I’ve also known for a long time that evangelical expectations of one’s path to and role in ministry irritate me. I have babbled on to Jeremiah about this for a couple of years, and I’m not certain I’ve ever gotten much better at articulating my frustration. Last night, however, a fellow blogger posted something on Facebook about feeling his personality doesn’t fit certain expectations for ministers, largely because he doesn’t possess the salesman vibe which seems highly valued by many Christians.
As I continued to ponder his brief statement on his experiences, as well as my own, I realized that “salesperson” pretty accurately describes what is expected of both those interested in ministry and those already there. I also realized that liturgy is possibly the strongest corrective we have in our armory against the many problems brought by a sales-centric way of doing ministry.
The idea of comparing a minister to a salesperson isn’t particularly novel, especially if we’re talking about sketchy televangelists. This goes beyond obviously disingenuous scumbags, however, to also describe the kindest and most humble of evangelical ministers—and not only in the context of evangelism. In particular, I think sales aptly describes our obsession with “leadership,” which can often revolves around vision-casting. Coming up with a plan (for the church generally, for a sermons series, etc.) is a very important part of many evangelical ministers’ jobs, and then, of course, to be a good leader you also have to persuade others to follow. This, too, is essentially sales.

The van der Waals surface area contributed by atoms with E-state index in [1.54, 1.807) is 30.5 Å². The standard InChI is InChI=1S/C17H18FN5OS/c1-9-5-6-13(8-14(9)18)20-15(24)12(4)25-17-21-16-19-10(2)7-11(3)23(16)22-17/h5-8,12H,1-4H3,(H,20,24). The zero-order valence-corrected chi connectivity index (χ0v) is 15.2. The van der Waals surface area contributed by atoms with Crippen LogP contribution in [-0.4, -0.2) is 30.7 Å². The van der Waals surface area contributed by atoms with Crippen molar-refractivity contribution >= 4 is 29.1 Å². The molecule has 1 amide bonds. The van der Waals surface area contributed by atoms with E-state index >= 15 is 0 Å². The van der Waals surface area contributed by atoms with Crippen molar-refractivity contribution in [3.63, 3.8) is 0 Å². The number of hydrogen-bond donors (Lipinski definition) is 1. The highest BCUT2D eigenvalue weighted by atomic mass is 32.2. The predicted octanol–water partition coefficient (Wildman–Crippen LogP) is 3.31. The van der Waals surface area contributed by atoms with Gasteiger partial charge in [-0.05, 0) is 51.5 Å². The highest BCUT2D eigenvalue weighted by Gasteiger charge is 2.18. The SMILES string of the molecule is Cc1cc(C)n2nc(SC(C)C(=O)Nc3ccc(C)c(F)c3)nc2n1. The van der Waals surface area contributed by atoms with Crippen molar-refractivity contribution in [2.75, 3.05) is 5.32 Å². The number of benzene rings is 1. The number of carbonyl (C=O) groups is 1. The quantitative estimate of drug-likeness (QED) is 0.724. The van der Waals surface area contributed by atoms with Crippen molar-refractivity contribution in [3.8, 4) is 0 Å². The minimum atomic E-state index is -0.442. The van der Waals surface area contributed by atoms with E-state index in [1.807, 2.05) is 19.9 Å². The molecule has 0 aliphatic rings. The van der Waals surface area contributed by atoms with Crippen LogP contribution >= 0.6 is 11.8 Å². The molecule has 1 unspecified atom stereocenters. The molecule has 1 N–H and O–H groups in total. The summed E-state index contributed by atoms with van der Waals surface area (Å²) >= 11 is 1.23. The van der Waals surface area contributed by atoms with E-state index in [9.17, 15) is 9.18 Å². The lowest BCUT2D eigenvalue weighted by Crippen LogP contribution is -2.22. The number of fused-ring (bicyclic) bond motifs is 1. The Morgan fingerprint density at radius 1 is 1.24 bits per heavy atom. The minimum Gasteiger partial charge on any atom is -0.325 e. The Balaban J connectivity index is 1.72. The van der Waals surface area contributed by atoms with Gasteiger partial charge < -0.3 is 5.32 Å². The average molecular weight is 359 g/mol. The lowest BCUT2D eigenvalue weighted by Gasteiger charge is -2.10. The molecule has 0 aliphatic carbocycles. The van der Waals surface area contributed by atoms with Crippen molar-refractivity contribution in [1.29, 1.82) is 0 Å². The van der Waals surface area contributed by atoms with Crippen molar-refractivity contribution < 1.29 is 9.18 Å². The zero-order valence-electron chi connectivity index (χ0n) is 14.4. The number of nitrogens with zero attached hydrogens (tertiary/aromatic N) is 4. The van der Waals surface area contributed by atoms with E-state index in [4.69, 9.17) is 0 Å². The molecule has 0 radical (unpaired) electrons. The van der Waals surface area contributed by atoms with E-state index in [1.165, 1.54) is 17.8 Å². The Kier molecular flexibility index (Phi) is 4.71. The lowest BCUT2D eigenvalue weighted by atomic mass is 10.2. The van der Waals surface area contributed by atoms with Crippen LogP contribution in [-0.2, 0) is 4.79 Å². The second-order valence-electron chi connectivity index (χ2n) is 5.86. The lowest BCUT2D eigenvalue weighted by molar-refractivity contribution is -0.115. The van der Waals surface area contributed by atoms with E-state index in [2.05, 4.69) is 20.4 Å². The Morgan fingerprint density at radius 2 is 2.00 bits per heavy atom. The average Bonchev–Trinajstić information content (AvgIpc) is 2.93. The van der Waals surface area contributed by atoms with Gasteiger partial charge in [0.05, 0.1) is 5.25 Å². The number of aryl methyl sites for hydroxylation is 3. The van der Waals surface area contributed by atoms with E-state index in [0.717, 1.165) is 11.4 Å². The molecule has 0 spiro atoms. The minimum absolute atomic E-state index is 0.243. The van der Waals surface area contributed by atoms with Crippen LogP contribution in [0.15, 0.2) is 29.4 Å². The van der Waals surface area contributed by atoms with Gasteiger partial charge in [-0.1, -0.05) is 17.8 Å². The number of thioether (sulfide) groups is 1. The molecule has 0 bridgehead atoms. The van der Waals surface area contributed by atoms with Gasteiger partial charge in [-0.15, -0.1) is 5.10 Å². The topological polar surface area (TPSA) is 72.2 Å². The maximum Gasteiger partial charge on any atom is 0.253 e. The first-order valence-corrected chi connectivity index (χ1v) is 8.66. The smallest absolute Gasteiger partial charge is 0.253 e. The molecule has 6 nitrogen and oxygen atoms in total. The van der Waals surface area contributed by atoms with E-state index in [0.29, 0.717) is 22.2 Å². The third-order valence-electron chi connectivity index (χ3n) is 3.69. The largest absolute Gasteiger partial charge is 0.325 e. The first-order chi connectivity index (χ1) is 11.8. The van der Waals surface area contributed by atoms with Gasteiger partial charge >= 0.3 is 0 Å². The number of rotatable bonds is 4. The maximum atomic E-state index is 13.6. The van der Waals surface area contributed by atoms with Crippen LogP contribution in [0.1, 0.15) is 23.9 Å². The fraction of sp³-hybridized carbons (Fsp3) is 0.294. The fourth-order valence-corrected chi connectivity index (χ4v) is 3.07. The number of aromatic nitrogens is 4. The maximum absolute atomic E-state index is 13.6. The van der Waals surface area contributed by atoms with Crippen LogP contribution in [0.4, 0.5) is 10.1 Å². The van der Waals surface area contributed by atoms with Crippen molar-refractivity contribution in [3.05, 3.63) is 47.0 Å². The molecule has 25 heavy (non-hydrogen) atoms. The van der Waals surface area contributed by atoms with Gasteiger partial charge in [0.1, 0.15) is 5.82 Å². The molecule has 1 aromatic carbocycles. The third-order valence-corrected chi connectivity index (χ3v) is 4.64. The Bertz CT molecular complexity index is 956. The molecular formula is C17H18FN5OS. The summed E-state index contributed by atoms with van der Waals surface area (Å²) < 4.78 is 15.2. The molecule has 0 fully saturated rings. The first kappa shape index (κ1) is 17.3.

Similarly, the same charisma that makes you a good “leader” tends to get you noticed by someone in ministry as a potential minister yourself. If you aren’t noticed on your own, of course, you also have another option: sell yourself. By grooming yourself into the desired mold, networking, etc. you gain recognition from your youth worker, college minister, or pastor and are from that point encouraged and empowered on your journey to practice the art of spiritual sales, perhaps also collecting a seminary degree along the way (which will likely emphasize some of the same skills). If, of course, you can’t seem to meet expectations—because your personality is wrong (i.e., you are awful at sales) or because you feel slimey to be self-promotional—you might have trouble finding a place in ministry.
The problem with salesperson ministers is that selling things takes time and energy better spent on other needs. And that people idolize charismatic preachers in unhealthy ways. And that other “leadership traits” like being assertive are really more stereotypically male than particularly Christian. And that sales is hard to do without putting up at least a bit of a facade, making it unhealthy for ministers, too… The list could go on. But there is no need. You get the gist.
Aside from considering how this may deter very capable people from entering into a profession which they would enjoy and could use to serve others, I think there is a very important question for us to ask here: why? What is the reasoning behind this sales emphasis and what would be the antidote? I’ve decided that a great deal of the rationale for preferring this sort of minister is simply that evangelicals want someone to help their churches decide what needs to be done and to do it. This typically requires someone with a certain level of decisiveness, charisma, and other characteristics associated with “strong leadership.” These same characteristics, of course, help one garner the support necessary to enter ministry to begin with. But what if being a salesperson wasn’t a requirement? How could a church operate so as to make a salesperson minister completely unnecessary?
And then it dawned on me: Liturgy.